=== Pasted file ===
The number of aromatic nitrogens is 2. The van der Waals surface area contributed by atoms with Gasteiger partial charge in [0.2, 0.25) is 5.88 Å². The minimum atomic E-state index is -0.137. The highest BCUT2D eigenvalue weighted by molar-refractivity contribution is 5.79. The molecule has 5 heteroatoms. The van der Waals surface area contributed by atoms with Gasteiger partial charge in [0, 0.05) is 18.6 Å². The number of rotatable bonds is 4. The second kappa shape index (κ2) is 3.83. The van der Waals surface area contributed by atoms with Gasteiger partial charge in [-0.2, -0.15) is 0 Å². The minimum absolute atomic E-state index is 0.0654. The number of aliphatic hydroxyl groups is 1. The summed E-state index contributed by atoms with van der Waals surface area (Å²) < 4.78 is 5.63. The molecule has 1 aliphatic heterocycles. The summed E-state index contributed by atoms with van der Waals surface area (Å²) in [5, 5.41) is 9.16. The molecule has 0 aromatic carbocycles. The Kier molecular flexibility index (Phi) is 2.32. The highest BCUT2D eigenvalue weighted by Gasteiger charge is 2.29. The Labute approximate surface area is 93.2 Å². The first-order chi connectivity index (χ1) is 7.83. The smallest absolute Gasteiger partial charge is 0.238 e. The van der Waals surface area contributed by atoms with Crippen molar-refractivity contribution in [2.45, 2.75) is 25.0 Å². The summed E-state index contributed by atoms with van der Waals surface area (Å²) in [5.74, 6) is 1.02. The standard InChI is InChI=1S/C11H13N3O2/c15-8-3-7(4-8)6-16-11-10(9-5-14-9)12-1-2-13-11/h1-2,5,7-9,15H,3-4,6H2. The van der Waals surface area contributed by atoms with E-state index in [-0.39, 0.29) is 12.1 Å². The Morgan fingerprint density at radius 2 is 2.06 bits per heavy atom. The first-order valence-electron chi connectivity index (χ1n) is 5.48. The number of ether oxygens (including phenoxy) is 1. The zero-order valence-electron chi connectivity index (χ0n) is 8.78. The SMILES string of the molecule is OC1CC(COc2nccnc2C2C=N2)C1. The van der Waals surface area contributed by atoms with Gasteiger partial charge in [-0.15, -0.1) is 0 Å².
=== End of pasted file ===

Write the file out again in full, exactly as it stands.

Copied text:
The number of aromatic nitrogens is 2. The van der Waals surface area contributed by atoms with Gasteiger partial charge in [0.2, 0.25) is 5.88 Å². The minimum atomic E-state index is -0.137. The highest BCUT2D eigenvalue weighted by molar-refractivity contribution is 5.79. The molecule has 5 heteroatoms. The van der Waals surface area contributed by atoms with Gasteiger partial charge in [0, 0.05) is 18.6 Å². The number of rotatable bonds is 4. The second kappa shape index (κ2) is 3.83. The van der Waals surface area contributed by atoms with Gasteiger partial charge in [-0.2, -0.15) is 0 Å². The minimum absolute atomic E-state index is 0.0654. The number of aliphatic hydroxyl groups is 1. The summed E-state index contributed by atoms with van der Waals surface area (Å²) < 4.78 is 5.63. The molecule has 1 aliphatic heterocycles. The summed E-state index contributed by atoms with van der Waals surface area (Å²) in [5, 5.41) is 9.16. The molecule has 0 aromatic carbocycles. The Kier molecular flexibility index (Phi) is 2.32. The highest BCUT2D eigenvalue weighted by Gasteiger charge is 2.29. The Labute approximate surface area is 93.2 Å². The first-order chi connectivity index (χ1) is 7.83. The smallest absolute Gasteiger partial charge is 0.238 e. The van der Waals surface area contributed by atoms with Crippen molar-refractivity contribution in [2.45, 2.75) is 25.0 Å². The summed E-state index contributed by atoms with van der Waals surface area (Å²) in [5.74, 6) is 1.02. The standard InChI is InChI=1S/C11H13N3O2/c15-8-3-7(4-8)6-16-11-10(9-5-14-9)12-1-2-13-11/h1-2,5,7-9,15H,3-4,6H2. The van der Waals surface area contributed by atoms with E-state index in [-0.39, 0.29) is 12.1 Å². The Morgan fingerprint density at radius 2 is 2.06 bits per heavy atom. The first-order valence-electron chi connectivity index (χ1n) is 5.48. The number of ether oxygens (including phenoxy) is 1. The zero-order valence-electron chi connectivity index (χ0n) is 8.78. The SMILES string of the molecule is OC1CC(COc2nccnc2C2C=N2)C1. The van der Waals surface area contributed by atoms with Gasteiger partial charge in [-0.15, -0.1) is 0 Å².